Junzhi Wang comments on a study by Yang J, Wang W, Chen Z et al. [A vaccine targeting the RBD of the S protein of SARS-CoV-2 induces protective immunity. Nature 2020, published 29 July. Full-text:] we presented on 30 July. The authors show that a recombinant spike receptor-binding domain (RBD) protein of SARS-CoV-2 prepared from insect cells could induce a potent functional antibody response in mice, rabbits and non-human primates as early as 7 or 14 days after a single dose injection. Even one dose of the vaccine generated viral neutralizing activity. The vaccine protected non-human primates from live SARS-CoV-2 challenge 28 days after the first vaccination.



Bellan M, Patti G, Hayden E, et al. Fatality rate and predictors of mortality in an Italian cohort of hospitalized COVID-19 patients. Sci Rep 10, 20731 (2020). Full-text:

In March and April 2020, almost 30% of all patients (504/1697) hospitalized in three hospitals in Northern Italy died. In this 126-author paper by Pier Paolo Sainaghi, Mattia Bellan and colleagues, age, a diagnosis of cancer, and the baseline PaO2/FiO2 ratio were independent predictors of mortality.


Hubiche T, Cardo-Leccia N, Le Duff F, et al. Clinical, Laboratory, and Interferon-Alpha Response Characteristics of Patients With Chilblain-like Lesions During the COVID-19 Pandemic. JAMA Dermatol 2020, published 25 November. Full-text:

In this series of 40 consecutive patients with chilblain-like lesions, Thierry Passeron, Thomas Hubiche and colleagues found that none had a positive RT-PCR test, and only 12 (30%) had positive COVID-19 serologic results. Common findings included increased D-dimers, lymphocytic inflammation, vascular damage on skin biopsy results, and a significant interferon-alpha response compared with patients with PCR-positive, acute COVID-19 infection. The authors conclude that chilblain-like lesions observed during the COVID-19 pandemic represent manifestations of a viral-induced type I interferonopathy.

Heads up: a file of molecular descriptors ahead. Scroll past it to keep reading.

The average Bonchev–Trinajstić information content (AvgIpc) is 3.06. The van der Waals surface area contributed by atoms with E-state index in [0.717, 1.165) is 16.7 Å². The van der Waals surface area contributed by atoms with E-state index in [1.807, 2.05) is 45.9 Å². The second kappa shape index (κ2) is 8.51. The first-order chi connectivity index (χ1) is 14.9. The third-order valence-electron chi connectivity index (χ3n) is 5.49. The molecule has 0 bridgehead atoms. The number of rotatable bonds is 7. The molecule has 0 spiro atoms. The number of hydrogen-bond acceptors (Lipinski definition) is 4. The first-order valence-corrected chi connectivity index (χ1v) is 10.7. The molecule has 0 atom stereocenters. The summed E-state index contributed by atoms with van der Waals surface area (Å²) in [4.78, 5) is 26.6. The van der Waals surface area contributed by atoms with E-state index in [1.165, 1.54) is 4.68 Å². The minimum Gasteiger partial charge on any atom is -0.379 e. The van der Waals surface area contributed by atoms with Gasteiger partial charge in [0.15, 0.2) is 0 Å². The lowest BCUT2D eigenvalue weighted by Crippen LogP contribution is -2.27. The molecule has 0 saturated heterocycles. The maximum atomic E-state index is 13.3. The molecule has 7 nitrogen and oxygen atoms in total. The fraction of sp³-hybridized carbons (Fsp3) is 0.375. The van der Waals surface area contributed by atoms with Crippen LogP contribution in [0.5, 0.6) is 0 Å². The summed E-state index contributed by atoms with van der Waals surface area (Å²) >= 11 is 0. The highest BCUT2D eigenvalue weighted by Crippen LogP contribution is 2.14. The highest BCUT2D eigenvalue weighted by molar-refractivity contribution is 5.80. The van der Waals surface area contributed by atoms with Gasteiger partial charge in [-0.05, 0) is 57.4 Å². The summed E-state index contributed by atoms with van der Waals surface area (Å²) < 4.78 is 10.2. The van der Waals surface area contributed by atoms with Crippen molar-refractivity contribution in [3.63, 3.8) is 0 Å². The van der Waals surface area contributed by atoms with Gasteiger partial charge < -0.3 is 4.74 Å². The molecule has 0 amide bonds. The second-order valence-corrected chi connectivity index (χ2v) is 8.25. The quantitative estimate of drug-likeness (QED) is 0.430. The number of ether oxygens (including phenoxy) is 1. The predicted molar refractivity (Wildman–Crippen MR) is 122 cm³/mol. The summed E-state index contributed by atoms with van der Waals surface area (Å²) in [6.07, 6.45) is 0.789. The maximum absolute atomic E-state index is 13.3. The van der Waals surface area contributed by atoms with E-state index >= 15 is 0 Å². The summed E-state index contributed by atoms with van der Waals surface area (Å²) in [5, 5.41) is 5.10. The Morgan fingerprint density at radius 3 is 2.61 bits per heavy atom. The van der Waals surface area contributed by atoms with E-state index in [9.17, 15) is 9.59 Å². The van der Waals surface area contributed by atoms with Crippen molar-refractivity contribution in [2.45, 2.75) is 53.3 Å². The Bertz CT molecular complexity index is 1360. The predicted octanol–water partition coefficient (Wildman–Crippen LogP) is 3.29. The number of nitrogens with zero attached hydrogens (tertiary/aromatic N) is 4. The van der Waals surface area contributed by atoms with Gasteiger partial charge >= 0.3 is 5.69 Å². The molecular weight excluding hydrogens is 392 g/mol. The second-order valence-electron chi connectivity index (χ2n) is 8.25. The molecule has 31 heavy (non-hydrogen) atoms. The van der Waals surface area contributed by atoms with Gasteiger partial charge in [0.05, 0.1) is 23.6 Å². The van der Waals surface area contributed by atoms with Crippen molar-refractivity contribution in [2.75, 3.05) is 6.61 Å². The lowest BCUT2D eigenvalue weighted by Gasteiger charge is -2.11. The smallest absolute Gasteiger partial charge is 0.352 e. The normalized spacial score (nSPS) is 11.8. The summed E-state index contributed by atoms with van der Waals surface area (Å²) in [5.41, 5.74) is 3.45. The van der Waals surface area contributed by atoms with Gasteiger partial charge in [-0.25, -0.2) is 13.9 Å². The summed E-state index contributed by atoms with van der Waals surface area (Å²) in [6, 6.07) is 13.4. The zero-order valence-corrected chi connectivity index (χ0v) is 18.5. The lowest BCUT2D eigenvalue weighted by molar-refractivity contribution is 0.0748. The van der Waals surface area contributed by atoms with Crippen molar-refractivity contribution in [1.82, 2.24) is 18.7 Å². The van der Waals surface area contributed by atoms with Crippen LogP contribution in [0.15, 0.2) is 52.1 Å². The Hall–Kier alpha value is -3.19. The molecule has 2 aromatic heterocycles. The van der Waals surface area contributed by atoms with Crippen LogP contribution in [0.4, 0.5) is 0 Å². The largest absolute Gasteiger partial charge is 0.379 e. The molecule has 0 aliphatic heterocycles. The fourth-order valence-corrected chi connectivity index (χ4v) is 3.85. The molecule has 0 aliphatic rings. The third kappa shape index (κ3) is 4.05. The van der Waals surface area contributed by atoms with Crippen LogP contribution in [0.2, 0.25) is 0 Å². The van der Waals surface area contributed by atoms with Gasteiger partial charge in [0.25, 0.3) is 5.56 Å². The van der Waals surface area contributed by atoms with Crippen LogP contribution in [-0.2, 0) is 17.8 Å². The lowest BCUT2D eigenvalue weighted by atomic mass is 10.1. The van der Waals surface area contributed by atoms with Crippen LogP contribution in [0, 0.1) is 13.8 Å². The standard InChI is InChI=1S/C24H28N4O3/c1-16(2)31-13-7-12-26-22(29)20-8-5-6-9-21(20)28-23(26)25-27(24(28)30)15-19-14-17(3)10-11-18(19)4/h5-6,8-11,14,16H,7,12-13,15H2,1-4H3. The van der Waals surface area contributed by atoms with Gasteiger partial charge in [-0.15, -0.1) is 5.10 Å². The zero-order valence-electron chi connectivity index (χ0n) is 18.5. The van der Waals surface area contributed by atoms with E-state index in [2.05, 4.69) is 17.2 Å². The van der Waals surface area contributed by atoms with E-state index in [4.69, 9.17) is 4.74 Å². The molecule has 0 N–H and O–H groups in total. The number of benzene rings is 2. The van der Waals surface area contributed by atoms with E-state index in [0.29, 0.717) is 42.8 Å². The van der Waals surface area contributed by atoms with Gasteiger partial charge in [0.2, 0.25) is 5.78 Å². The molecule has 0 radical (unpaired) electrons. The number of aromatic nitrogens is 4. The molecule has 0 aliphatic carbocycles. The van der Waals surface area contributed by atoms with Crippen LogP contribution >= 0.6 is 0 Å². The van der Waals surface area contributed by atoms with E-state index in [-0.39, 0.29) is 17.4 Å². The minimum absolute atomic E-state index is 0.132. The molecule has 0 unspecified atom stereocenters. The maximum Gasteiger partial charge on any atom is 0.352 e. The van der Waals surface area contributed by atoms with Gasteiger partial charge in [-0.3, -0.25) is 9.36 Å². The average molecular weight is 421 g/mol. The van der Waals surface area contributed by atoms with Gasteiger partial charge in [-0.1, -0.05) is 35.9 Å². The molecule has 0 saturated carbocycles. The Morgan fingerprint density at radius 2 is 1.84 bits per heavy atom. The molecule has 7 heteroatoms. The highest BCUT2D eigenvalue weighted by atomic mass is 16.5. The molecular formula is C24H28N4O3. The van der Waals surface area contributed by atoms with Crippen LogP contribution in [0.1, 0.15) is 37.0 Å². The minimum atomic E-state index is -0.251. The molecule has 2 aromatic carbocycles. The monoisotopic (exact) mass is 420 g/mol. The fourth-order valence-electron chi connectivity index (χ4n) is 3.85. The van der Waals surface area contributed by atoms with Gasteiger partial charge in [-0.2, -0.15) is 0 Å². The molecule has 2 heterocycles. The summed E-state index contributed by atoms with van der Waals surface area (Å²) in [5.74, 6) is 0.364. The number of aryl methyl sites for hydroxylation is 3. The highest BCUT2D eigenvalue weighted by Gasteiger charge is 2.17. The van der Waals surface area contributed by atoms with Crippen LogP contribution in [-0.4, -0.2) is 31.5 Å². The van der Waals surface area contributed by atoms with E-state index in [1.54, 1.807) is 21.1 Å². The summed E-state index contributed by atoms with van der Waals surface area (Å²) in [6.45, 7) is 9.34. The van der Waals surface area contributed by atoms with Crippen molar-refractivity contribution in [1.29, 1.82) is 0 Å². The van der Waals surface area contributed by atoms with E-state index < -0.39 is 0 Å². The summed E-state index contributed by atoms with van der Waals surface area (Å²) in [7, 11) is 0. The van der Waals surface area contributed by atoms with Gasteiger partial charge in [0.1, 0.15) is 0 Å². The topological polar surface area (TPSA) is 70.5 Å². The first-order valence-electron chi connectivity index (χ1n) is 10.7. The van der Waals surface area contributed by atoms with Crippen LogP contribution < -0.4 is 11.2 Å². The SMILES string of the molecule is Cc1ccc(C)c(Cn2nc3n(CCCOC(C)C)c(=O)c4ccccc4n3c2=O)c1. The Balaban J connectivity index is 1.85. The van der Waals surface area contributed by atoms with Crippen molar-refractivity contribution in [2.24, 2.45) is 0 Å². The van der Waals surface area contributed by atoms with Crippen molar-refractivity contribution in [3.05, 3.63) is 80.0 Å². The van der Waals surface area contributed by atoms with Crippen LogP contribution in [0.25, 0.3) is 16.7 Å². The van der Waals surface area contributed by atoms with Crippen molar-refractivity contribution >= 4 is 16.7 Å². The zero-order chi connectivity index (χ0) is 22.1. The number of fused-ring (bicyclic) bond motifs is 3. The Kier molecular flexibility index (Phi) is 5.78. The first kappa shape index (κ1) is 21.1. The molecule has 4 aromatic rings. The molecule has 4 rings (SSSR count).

Centor R. A Primer on COVID-19 Vaccines. Audio interview (29:19).  Ann Intern Med 2020, published 24 November. Access:

In this episode, Robert Cento discusses the COVID-19 vaccines under development with Paul Goepfert.



Green A. A tribute to some of the doctors who died from COVID-19. Lancet 2020, published 28 November. Full-text:

“The global COVID-19 death toll stands at more than 1·3 million. Among the lives lost have been those of healthcare workers, who have had crucial roles throughout the response. As the virus spread, many doctors provided treatment for a disease they little understood, while others contributed to accelerated research on potential treatments and vaccines. An Obituary published in The Lancet pays tribute to some of these doctors who died from COVID-19. Whilst it is not possible to honour all of the health workers who have died from COVID-19, the short obituaries serve as a tribute to the many other health workers who have died in the pandemic.”



If you read French, read Barnéoud L. Covid-19 : comment Gilead a vendu son remdésivir à l’Europe. Le Monde 2020, published 27 November. Full-text:

Un contrat de 900 millions de dollars a été passé avec la Commission, alors même que le laboratoire Gilead connaissait les résultats négatifs d’un essai clinique de l’OMS. La France est le seul pays à ne pas avoir passé commande.